One of my favorite chroniclers of the dangerous political times in which we find ourselves is David Dayen at the The American Prospect (TAP). I find his insights to be helpful in understanding the mess we are in, but he is very often hopeful, too.
Such is the case with one of his current articles in TAP. He notes in it that the U.S. Justice Department is finally showing some muscle in prosecuting wrongdoing at the highest echelons of Wall Street — something he starts out by noting has long been absent even in Democratic administrations.
In a country with such a yawning gap between the wealth and influence of elites and the comparatively piddling power of everyone else, to catch what’s really happening at the highest levels of power you must consult news sources like the Vineyard Gazette, a paper covering goings-on in Martha’s Vineyard. A recent chronicle of a book event for former Attorney General Eric Holder offered just such a window.
Holder was asked whether, if he were still running the Justice Department, he would charge Donald Trump, specifically for inciting the riot at the Capitol on January 6th. Holder called out to Lanny Breuer, his head of the Criminal Division while at DOJ, who happened to be in the audience.
“So Lanny, would we bring this case?” asked Holder. “We would bring it in a minute,” replied Breuer, to thunderous applause.
If ever there was a moment of elite historical amnesia, it was this. Lanny Breuer and Eric Holder are jointly responsible as the greatest enablers of criminal impunity in American history. They indicted literally nobody of consequence for the destruction of the U.S. economy in the global financial crisis of 2008, and the mountain of demonstrable fraud that triggered it. In fact, Holder literally had a corner office held for him at Covington & Burling, the corporate defense firm that represented many of the top banks whose executives Holder declined to prosecute, while he served as attorney general.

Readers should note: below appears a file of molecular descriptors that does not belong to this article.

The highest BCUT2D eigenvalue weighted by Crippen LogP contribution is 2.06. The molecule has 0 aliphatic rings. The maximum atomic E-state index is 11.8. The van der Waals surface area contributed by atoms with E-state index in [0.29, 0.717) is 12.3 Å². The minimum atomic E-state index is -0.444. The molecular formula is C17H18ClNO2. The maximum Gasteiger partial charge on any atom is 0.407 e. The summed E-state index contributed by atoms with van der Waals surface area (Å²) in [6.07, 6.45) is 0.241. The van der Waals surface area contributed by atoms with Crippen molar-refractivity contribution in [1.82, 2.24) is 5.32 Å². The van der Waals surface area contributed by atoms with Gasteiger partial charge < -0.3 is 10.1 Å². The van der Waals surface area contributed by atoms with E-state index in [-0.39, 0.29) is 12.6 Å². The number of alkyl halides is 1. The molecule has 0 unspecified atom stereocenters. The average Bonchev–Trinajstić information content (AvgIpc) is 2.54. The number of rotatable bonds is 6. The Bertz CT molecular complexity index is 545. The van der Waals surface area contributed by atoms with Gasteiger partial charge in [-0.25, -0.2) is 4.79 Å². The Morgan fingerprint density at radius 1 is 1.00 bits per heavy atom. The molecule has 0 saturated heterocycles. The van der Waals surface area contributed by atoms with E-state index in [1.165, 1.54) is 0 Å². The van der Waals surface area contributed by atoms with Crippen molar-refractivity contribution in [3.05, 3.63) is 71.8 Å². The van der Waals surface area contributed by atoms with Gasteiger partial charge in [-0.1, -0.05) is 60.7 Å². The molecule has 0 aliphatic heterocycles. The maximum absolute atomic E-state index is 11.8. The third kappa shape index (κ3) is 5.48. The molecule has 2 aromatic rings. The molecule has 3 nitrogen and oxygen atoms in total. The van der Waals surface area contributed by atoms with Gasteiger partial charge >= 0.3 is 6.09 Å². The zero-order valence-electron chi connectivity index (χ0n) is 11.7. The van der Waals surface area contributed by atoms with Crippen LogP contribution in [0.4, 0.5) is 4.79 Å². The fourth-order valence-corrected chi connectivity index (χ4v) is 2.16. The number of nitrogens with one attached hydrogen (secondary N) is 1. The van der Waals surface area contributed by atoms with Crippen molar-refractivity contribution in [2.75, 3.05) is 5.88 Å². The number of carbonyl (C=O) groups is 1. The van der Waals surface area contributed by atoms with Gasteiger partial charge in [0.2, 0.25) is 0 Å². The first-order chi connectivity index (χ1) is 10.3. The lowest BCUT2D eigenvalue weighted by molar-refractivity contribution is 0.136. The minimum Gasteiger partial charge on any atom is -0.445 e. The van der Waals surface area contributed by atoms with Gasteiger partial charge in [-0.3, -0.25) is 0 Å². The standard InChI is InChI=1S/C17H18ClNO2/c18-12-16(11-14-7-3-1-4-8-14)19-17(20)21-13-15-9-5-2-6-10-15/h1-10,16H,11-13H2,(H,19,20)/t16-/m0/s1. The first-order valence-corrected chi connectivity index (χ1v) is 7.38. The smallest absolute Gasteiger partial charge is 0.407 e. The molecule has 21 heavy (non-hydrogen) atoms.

Why anyone would listen to the views of Holder and Breuer on the subject of holding criminal actors responsible is beyond comprehension. These are two charter members of the chickenshit club.
He then goes on to describe a recent case in which the Justice Dept. sought and won convictions in an important case of Wall Street lying and cheating, something so common it’s shocking it hasn’t happened more often.
But the most hopeful elite accountability moment this week, the one that suggests that maybe the rule of law has a pulse, wasn’t actually conducted with a search warrant at Mar-a-Lago. It was a Justice Department victory in a different case that actually holds top officials of one of the nation’s biggest corporate recidivists accountable.
On Wednesday, a jury in Chicago convicted two traders from JPMorgan Chase, including managing director Michael Nowak, who was the head of the bank’s gold trading desk, for financial fraud in gold markets. The traders were engaging in “spoofing,” a practice of entering fake trades to spur activity and boost the commodity price.
Financial-reform observers believe this case involves the most senior bank officers ever charged in recent history, let alone convicted. The Justice Department actually went for a racketeering charge, depicting the precious metals trading desk as a criminal enterprise within the bank. This is incredibly new stuff for a Justice Department that has long been moribund on corporate crime. “RICO is now clearly a valid charge in white-collar criminal cases like this, and that’s a very, very powerful weapon,” said Dennis Kelleher of the financial reform group Better Markets.
You can read the rest of the article at this link.
You can read the Justice Dept. press release about the spoofing case at this link.